Impact of membrane material properties on the performance of a combined pervaporation and distillation process for biobutanol concentration

  • Posted on: 11 June 2018
  • By: mmiltner
TitleImpact of membrane material properties on the performance of a combined pervaporation and distillation process for biobutanol concentration
Publication TypeConference Paper
Year of Publication2017
AuthorsKirchbacher F, Miltner M, Friedl A, Wukovits W
Conference Name10th World Congress of Chemical Engineering WCCE10, Barcelona, Spain

A sustainable energy production is one of the main goals of today’s society. Fossil fuels are still the backbone of the energy carrier market and chemical industries. To minimize their use and reduce the impact on climate change biofuels produced from renewable sources are of high interest. Biobutanol offers distinct advantages over other biofuels under consideration. It offers a high energy density compared to other biofuels like ethanol as well as lower corrosiveness and volatility. Furthermore, it can be used in multiple processes as a bulk chemical, for example in chemical synthesis or as a solvent.

Although the production of biobutanol from biomass via acetone-butanol-ethanol (ABE) fermentation is well known, it is not economically feasible at the moment. As the fermentation product contains only 1.5 w% or less butanol due to self-inhibition at 13g/l, direct distillation consumes large amounts of energy. To circumvent this problem pre-enrichment before the distillation is a given necessity. An interesting option for this intermediate step is pervaporation currently under research within the European Union’s Horizon 2020 research and innovation project Waste2Fuels.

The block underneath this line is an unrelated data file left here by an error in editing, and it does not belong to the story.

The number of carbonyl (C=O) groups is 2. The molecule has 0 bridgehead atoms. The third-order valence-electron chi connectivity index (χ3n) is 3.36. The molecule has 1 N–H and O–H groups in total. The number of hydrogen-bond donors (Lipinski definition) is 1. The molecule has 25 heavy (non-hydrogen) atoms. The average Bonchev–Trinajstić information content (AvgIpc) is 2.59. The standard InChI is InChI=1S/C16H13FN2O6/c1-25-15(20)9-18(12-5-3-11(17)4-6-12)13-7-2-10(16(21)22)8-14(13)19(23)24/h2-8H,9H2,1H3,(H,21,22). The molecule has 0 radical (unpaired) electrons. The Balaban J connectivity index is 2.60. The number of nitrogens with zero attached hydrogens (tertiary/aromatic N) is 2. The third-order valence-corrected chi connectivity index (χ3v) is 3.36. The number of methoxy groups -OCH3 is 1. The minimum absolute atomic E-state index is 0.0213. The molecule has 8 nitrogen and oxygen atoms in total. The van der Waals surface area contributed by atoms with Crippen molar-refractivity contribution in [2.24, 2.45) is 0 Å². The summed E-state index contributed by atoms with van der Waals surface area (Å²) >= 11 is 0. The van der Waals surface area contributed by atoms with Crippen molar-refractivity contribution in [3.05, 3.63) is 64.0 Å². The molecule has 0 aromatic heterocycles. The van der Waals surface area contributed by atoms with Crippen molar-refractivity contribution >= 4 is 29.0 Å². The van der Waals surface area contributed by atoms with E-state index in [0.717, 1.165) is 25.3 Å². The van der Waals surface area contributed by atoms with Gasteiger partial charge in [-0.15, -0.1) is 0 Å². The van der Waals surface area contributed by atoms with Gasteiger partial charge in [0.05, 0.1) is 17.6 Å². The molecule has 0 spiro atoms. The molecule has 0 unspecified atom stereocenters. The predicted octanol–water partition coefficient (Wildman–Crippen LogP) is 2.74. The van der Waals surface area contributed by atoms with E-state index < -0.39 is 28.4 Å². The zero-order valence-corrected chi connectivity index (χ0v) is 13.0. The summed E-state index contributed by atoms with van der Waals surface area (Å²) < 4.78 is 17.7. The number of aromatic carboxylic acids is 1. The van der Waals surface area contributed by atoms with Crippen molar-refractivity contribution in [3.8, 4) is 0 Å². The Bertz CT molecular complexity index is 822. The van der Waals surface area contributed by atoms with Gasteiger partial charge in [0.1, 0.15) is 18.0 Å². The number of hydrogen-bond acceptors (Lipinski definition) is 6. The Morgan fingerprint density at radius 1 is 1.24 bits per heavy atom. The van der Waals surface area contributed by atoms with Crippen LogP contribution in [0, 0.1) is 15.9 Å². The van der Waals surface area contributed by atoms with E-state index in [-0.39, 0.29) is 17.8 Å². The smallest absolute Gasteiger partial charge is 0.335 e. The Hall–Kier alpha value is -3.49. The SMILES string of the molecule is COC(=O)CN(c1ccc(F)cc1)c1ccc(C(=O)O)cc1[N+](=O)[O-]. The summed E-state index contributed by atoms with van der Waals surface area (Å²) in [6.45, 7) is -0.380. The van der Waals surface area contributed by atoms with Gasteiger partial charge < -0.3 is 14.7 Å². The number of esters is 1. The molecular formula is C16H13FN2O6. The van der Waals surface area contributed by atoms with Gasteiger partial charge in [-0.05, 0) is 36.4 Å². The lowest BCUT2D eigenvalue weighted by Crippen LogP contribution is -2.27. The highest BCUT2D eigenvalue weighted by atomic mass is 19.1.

Pervaporation is a thermal driven separation process applying dense polymeric membranes. Due to the selective layer of the used membrane and the activity coefficients of solvents in the ABE-water system high separation factors for butanol are observed. Furthermore, compared to distillation in pervaporation only the permeate is evaporated. Although pervaporation generally reduces energy demand in combination with distillation [1], the overall performance of the system strongly depends on membrane properties like selectivity as well as process design specifications like membrane area.

Two different membrane materials – polydimethylsiloxane (PDMS) and polyoctylmethylsiloxane (POMS) – were tested experimentally and further analysed using process simulation applying the commercial software Aspen Plus®. To properly model pervaporation an in-house developed user defined unit operation is implemented and parameterized using the experimental results. Simulation of the distillation was carried out by using the provided Aspen Plus® models. The effect of the membrane materials and process parameters are investigated via sensitivity analysis and case studies. First calculations showed promising results for the POMS membrane. The final results of the simulation as well as technical improvements based on the findings will be presented.